How Are We To Treat Our Enemies?
Part 3: Turn The Other Cheek

But I say unto you, Do not resist evil:
but whoever slaps you on your right cheek,
turn to him the other also. And if any
man will sue you at the law, and take
away your shirt, let him have your coat
also. And whoever compels you to go a
mile, go with him two. Matt. 5:39-41

In the first two lessons in this series we looked at how we are supposed to respond to those who mistreat us, and how we are to speak to them and about them. Today we are going to learn the most difficult task of all: turning the other cheek.

In the midst of His teachings about how we are to treat those who wrong us, Jesus tells us that if someone slaps us across the cheek, we are to turn the other cheek to him. I can hear some of you saying, "SAAAAAAY WHAAAAAAT??? Does that mean that we are just supposed to stand there and do nothing when somebody physically or verbally abuses us? I don't think that is just exactly what Jesus is trying to convey here. Jesus was not saying that we are supposed to just stand there and be a punching bag for someone. Although in His case, physical abuse was involved, I do not believe our Lord is teaching us we should stay in a situation where we are being physically abused in any way. What He is teaching is an attitude: A humble attitude, not of retaliation or revenge, but of allowing a wrong to be done to us, rather than doing wrong in return. Our response must be in keeping with God's Word.

"Be angry but do not sin. Eph. 4:26"

In other words, do not let anger goad us into speaking harsh, unkind words in return, or do evil or unkind things to get even. In this, as in all things, Jesus himself is to be our example. When He was arrested and questioned, one of the officials slapped Him across the face. Jesus did not retaliate in any manner. He simply told them, "If I did something wrong, tell me what it is, but if I did not, then why do you strike me?" Notice, His reply was not a defense, not a justification, not a scathing rebuttal. He didn't make a vengeful attempt to get even, He didn't speaking cutting words or condemn the official for his unjust action. Instead, His reply was meek and humble, and designed to make the official think about his actions.

Our Lord's response should be our own example in handling conficts. Our answers, like His, should glorify God, showing that we are operating under the power of the Holy Spirit, who gives us patience, temperance, and self-control. When we respond in kind, we demonstrate that we are no different than our enemy. Our goal should be the same as our Lord's goal: to open up communication with our adversary.

The LORD is gracious, and full of compassion;
slow to anger, and of great mercy. Psalm 145:8

And thus we must be, also. A spiritual response of patience, temperance, and self-control means we have to forego our natural human desire for revenge, but it is by no means a sign of weakness, In fact, it takes far more strength to respond in the Spirit than to respond in the flesh. It shows great strength to respond in a Godly fashion, as Jesus did. Controlling our anger and our fleshly desire to get even may even seem like we've lost the battle or just surrendered to our adversary, but as with everything God asks of us, there is a reward in doing things God's way instead of ours.The Bible tells u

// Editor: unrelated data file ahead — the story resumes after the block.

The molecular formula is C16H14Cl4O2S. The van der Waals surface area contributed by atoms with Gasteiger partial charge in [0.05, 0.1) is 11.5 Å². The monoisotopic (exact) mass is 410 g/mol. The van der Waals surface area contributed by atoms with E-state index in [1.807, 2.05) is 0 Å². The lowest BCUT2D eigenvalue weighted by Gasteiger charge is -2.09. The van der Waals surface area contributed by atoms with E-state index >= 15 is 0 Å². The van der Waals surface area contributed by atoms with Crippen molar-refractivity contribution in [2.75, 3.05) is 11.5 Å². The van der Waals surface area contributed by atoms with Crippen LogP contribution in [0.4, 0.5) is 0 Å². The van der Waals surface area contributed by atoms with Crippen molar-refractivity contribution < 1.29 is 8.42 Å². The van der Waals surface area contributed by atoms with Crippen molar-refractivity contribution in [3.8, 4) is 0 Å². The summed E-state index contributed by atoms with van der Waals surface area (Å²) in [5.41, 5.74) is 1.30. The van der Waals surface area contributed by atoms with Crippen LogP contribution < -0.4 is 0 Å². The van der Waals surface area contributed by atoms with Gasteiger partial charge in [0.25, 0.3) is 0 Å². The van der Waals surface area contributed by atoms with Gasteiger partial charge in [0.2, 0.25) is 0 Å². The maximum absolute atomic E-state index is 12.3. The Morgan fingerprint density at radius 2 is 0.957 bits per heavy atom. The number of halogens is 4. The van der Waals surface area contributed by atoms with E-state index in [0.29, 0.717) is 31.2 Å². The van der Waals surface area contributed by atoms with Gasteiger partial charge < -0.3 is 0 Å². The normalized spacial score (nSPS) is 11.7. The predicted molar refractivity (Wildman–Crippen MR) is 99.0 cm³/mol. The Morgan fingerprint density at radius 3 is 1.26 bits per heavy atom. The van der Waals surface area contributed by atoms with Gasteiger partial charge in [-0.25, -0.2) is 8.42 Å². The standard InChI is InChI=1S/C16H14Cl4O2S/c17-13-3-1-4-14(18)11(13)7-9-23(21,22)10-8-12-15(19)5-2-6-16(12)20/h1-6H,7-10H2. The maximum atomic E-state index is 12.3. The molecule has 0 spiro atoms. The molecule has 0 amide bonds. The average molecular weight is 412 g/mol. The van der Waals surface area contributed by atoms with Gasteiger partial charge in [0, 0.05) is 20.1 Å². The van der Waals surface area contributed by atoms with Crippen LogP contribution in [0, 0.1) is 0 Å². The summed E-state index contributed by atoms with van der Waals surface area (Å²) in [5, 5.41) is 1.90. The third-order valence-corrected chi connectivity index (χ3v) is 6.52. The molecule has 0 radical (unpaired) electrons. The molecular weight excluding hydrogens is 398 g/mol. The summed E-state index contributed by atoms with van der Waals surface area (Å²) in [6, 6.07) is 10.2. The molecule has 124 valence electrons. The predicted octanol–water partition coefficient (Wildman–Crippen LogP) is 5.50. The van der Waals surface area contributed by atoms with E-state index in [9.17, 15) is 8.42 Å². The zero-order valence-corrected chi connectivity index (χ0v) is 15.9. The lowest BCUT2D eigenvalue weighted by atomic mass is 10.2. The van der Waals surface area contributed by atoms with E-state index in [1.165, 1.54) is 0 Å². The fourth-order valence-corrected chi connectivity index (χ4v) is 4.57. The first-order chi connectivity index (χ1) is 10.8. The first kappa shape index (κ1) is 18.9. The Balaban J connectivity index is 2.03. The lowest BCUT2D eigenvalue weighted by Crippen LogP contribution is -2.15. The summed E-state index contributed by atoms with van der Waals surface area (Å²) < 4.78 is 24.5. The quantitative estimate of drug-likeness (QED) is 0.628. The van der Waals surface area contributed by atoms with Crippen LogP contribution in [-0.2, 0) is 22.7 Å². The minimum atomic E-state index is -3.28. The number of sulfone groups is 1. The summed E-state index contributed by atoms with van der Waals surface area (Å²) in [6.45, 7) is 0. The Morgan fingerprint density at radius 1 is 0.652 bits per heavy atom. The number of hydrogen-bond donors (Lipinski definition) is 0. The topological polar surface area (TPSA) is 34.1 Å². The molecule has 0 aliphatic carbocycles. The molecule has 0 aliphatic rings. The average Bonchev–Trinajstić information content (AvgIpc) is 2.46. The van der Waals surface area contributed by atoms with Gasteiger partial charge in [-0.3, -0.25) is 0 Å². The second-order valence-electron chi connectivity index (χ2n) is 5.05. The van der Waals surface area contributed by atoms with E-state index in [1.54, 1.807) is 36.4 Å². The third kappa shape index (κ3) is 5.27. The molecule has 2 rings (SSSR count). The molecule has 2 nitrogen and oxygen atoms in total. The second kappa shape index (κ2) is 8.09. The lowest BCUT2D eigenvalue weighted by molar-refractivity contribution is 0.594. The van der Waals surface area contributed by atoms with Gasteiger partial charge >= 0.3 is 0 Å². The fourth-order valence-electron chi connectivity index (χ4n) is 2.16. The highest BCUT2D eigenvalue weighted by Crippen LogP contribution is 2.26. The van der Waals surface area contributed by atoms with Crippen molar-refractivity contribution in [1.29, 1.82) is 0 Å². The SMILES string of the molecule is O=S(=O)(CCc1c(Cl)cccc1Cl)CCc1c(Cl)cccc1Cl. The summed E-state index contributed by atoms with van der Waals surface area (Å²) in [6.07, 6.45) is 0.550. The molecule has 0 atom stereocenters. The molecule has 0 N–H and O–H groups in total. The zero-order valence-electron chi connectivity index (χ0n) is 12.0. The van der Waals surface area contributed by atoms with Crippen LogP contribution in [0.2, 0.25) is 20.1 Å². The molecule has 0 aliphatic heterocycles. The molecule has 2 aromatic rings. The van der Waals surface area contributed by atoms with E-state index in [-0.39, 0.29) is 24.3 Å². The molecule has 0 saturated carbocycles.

He that is slow to anger is better than the mighty,
and he that rules his spirit is better than he who
overtakes a city. Proverbs 16:32

Slow to anger means we should not easily fly into a passion, nor should we react immdiately to provocation. Some people seem to go through life with a chip on their shoulder, always looking for a fight. Imagine that! Controlling our tempers and our actions when we are angry makes us BETTER than a mighty man who can overtake a whole city! Retaliating in kind never solves a problem, it only makes it worse. Any of our natural (that is, fleshly) responses to conflict only serve to make things worse. Being rude or beligerant, trying to justify ourselves, or trying to cut down our adversary with our words is useless, and will only increase tensions between us. We may win a battle of words, but we still lose.

We lose in at least two very important ways. First, we set ourselves up as God, for the Bible is clear: only God can judge someone else. When we usurp His position, we are hurting ourselves far more than than we hurt our adversary. We are basically saying, "Yes, I know what God's Word says, but I'm going to do this my way, anyway." We have sinned, and that hinders our close fellowship with our Father.

Second, we've lost a valuable opportunity to demonstrate the power of the Holy Spirit within us. When we look and act just like the rest of the world, there is nothing that shows the very real relationship we have with our Lord. In fact, if we look and act just like the rest of the world, can we truly even call Him our Lord, as He clearly tells us we are to be separate from the world, set apart for His holy purpose. And that purpose is to glorify God, and to share God's love and grace and mercy to others. In this way they may be won to Jesus.

We can open pathways of communication between us and our adversaries, if we are willing to humble ourselves and not respond in a like manner when we have been wronged. It isn't weakness to respond with self control and humility, it is strength. Are we strong enough to humble ourselves and turn the other cheek?

Let all bitterness, and wrath, and anger, and clamor, and
evil speaking, be put away from you, with all malice: And
be you kind one to another, tenderhearted, forgiving one
another, even as God for Christ's sake has forgiven you.
Ephesians 4:31-32



How Are We To Treat Our Enemies? Part 1
How Are We To Treat Our Enemies? Part 2: Watch Your Mouth!
How Are We To Treat Our Enemies? Part 3: Turn The Other Cheek
Loving Our Enemies






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